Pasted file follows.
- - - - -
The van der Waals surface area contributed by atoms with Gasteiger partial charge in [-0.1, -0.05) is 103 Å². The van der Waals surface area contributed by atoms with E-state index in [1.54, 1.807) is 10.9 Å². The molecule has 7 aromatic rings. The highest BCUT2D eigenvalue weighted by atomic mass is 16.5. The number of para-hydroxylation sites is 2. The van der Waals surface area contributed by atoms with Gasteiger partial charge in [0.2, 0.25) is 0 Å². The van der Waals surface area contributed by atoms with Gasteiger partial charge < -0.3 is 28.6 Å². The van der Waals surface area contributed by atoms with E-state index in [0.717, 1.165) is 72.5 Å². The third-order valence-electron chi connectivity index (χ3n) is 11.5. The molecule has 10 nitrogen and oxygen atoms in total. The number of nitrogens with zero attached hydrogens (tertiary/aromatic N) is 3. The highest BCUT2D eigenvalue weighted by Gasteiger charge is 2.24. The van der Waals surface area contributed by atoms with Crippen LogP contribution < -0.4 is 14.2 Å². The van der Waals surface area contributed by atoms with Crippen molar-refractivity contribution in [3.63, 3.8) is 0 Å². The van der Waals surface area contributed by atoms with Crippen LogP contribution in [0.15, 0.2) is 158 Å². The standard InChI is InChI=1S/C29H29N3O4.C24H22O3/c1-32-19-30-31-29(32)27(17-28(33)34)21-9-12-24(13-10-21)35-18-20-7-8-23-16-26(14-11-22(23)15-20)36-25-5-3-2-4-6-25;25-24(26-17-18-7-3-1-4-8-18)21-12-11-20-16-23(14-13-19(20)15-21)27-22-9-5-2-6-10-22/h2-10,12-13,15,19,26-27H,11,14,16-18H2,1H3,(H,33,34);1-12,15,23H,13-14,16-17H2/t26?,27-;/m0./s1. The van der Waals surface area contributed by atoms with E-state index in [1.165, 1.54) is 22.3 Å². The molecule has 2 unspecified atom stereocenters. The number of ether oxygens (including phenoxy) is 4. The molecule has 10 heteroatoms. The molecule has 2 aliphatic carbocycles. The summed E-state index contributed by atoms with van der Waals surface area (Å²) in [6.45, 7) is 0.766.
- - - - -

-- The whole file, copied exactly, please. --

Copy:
The van der Waals surface area contributed by atoms with Gasteiger partial charge in [-0.1, -0.05) is 103 Å². The van der Waals surface area contributed by atoms with E-state index in [1.54, 1.807) is 10.9 Å². The molecule has 7 aromatic rings. The highest BCUT2D eigenvalue weighted by atomic mass is 16.5. The number of para-hydroxylation sites is 2. The van der Waals surface area contributed by atoms with Gasteiger partial charge in [0.2, 0.25) is 0 Å². The van der Waals surface area contributed by atoms with Gasteiger partial charge < -0.3 is 28.6 Å². The van der Waals surface area contributed by atoms with E-state index in [0.717, 1.165) is 72.5 Å². The third-order valence-electron chi connectivity index (χ3n) is 11.5. The molecule has 10 nitrogen and oxygen atoms in total. The number of nitrogens with zero attached hydrogens (tertiary/aromatic N) is 3. The highest BCUT2D eigenvalue weighted by Gasteiger charge is 2.24. The van der Waals surface area contributed by atoms with Crippen LogP contribution < -0.4 is 14.2 Å². The van der Waals surface area contributed by atoms with Crippen molar-refractivity contribution in [3.63, 3.8) is 0 Å². The van der Waals surface area contributed by atoms with Crippen LogP contribution in [0.15, 0.2) is 158 Å². The standard InChI is InChI=1S/C29H29N3O4.C24H22O3/c1-32-19-30-31-29(32)27(17-28(33)34)21-9-12-24(13-10-21)35-18-20-7-8-23-16-26(14-11-22(23)15-20)36-25-5-3-2-4-6-25;25-24(26-17-18-7-3-1-4-8-18)21-12-11-20-16-23(14-13-19(20)15-21)27-22-9-5-2-6-10-22/h2-10,12-13,15,19,26-27H,11,14,16-18H2,1H3,(H,33,34);1-12,15,23H,13-14,16-17H2/t26?,27-;/m0./s1. The van der Waals surface area contributed by atoms with E-state index in [1.165, 1.54) is 22.3 Å². The molecule has 2 unspecified atom stereocenters. The number of ether oxygens (including phenoxy) is 4. The molecule has 10 heteroatoms. The molecule has 2 aliphatic carbocycles. The summed E-state index contributed by atoms with van der Waals surface area (Å²) in [6.45, 7) is 0.766.